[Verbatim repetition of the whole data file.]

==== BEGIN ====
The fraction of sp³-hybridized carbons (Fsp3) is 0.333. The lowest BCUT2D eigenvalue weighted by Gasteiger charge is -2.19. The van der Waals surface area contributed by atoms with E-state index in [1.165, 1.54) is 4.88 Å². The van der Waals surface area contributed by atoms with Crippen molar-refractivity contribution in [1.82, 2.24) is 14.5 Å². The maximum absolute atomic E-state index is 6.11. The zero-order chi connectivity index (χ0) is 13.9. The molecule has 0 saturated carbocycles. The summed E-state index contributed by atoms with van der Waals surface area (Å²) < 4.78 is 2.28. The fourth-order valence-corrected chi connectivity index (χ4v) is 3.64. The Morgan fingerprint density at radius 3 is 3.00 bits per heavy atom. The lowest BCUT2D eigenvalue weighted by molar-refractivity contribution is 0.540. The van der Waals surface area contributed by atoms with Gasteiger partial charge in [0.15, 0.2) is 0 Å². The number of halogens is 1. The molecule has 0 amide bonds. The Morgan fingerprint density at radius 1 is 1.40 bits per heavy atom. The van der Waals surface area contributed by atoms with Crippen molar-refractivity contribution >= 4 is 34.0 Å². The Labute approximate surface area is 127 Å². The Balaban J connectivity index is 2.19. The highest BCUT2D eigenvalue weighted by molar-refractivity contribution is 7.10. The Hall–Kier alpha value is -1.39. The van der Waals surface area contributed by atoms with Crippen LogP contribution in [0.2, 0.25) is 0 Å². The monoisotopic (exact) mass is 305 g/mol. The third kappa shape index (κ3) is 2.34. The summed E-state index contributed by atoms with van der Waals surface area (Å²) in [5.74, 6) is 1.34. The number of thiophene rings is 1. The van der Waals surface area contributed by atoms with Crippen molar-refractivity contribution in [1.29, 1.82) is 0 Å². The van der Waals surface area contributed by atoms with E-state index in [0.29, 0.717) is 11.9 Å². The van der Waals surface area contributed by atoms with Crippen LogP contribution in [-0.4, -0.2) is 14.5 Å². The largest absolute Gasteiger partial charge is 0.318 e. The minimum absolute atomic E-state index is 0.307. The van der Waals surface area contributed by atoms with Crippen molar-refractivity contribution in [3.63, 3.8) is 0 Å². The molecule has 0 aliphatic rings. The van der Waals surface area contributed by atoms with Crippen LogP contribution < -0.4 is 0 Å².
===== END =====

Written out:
The fraction of sp³-hybridized carbons (Fsp3) is 0.333. The lowest BCUT2D eigenvalue weighted by Gasteiger charge is -2.19. The van der Waals surface area contributed by atoms with E-state index in [1.165, 1.54) is 4.88 Å². The van der Waals surface area contributed by atoms with Crippen molar-refractivity contribution in [1.82, 2.24) is 14.5 Å². The maximum absolute atomic E-state index is 6.11. The zero-order chi connectivity index (χ0) is 13.9. The molecule has 0 saturated carbocycles. The summed E-state index contributed by atoms with van der Waals surface area (Å²) < 4.78 is 2.28. The fourth-order valence-corrected chi connectivity index (χ4v) is 3.64. The Morgan fingerprint density at radius 3 is 3.00 bits per heavy atom. The lowest BCUT2D eigenvalue weighted by molar-refractivity contribution is 0.540. The van der Waals surface area contributed by atoms with Gasteiger partial charge in [0.15, 0.2) is 0 Å². The number of halogens is 1. The molecule has 0 amide bonds. The Morgan fingerprint density at radius 1 is 1.40 bits per heavy atom. The van der Waals surface area contributed by atoms with Crippen molar-refractivity contribution >= 4 is 34.0 Å². The Labute approximate surface area is 127 Å². The Balaban J connectivity index is 2.19. The highest BCUT2D eigenvalue weighted by molar-refractivity contribution is 7.10. The Hall–Kier alpha value is -1.39. The van der Waals surface area contributed by atoms with Crippen LogP contribution in [0.2, 0.25) is 0 Å². The monoisotopic (exact) mass is 305 g/mol. The third kappa shape index (κ3) is 2.34. The summed E-state index contributed by atoms with van der Waals surface area (Å²) in [5.74, 6) is 1.34. The number of thiophene rings is 1. The van der Waals surface area contributed by atoms with Crippen molar-refractivity contribution in [1.29, 1.82) is 0 Å². The van der Waals surface area contributed by atoms with E-state index in [0.29, 0.717) is 11.9 Å². The van der Waals surface area contributed by atoms with Crippen LogP contribution in [-0.4, -0.2) is 14.5 Å². The largest absolute Gasteiger partial charge is 0.318 e. The minimum absolute atomic E-state index is 0.307. The van der Waals surface area contributed by atoms with Crippen molar-refractivity contribution in [3.63, 3.8) is 0 Å². The molecule has 0 aliphatic rings. The van der Waals surface area contributed by atoms with Crippen LogP contribution < -0.4 is 0 Å².